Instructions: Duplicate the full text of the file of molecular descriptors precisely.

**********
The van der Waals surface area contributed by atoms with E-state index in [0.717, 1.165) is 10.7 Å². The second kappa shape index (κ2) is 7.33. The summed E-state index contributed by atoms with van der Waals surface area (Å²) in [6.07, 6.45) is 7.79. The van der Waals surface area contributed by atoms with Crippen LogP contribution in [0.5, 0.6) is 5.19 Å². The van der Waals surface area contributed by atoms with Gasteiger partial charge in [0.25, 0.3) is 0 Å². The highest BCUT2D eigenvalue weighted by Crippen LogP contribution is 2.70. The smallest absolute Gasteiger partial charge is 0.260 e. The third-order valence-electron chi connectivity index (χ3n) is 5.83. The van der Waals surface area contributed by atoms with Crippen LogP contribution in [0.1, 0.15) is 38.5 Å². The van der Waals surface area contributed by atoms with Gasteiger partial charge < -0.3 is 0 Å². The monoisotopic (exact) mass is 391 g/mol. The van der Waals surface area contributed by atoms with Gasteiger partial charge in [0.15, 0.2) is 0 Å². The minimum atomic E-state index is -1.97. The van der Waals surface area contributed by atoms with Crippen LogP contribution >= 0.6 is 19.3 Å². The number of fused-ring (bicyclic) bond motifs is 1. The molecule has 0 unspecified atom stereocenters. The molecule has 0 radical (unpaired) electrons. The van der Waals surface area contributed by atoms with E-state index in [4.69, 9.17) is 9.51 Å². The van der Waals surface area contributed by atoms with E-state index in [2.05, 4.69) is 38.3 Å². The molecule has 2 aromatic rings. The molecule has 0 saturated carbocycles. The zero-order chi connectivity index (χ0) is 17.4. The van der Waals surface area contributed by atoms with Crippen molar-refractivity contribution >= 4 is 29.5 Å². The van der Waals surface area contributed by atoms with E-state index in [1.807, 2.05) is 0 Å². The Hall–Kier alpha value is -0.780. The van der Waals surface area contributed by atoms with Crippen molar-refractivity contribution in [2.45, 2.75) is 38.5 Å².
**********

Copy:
The van der Waals surface area contributed by atoms with E-state index in [0.717, 1.165) is 10.7 Å². The second kappa shape index (κ2) is 7.33. The summed E-state index contributed by atoms with van der Waals surface area (Å²) in [6.07, 6.45) is 7.79. The van der Waals surface area contributed by atoms with Crippen LogP contribution in [0.5, 0.6) is 5.19 Å². The van der Waals surface area contributed by atoms with Gasteiger partial charge in [0.25, 0.3) is 0 Å². The highest BCUT2D eigenvalue weighted by Crippen LogP contribution is 2.70. The smallest absolute Gasteiger partial charge is 0.260 e. The third-order valence-electron chi connectivity index (χ3n) is 5.83. The van der Waals surface area contributed by atoms with Crippen LogP contribution in [0.1, 0.15) is 38.5 Å². The van der Waals surface area contributed by atoms with Gasteiger partial charge < -0.3 is 0 Å². The monoisotopic (exact) mass is 391 g/mol. The van der Waals surface area contributed by atoms with Gasteiger partial charge in [0.15, 0.2) is 0 Å². The minimum atomic E-state index is -1.97. The van der Waals surface area contributed by atoms with Crippen LogP contribution >= 0.6 is 19.3 Å². The number of fused-ring (bicyclic) bond motifs is 1. The molecule has 0 unspecified atom stereocenters. The molecule has 0 radical (unpaired) electrons. The van der Waals surface area contributed by atoms with E-state index in [4.69, 9.17) is 9.51 Å². The van der Waals surface area contributed by atoms with E-state index in [2.05, 4.69) is 38.3 Å². The molecule has 2 aromatic rings. The molecule has 0 saturated carbocycles. The zero-order chi connectivity index (χ0) is 17.4. The van der Waals surface area contributed by atoms with Crippen molar-refractivity contribution >= 4 is 29.5 Å². The van der Waals surface area contributed by atoms with E-state index in [1.807, 2.05) is 0 Å². The Hall–Kier alpha value is -0.780. The van der Waals surface area contributed by atoms with Crippen molar-refractivity contribution in [2.45, 2.75) is 38.5 Å².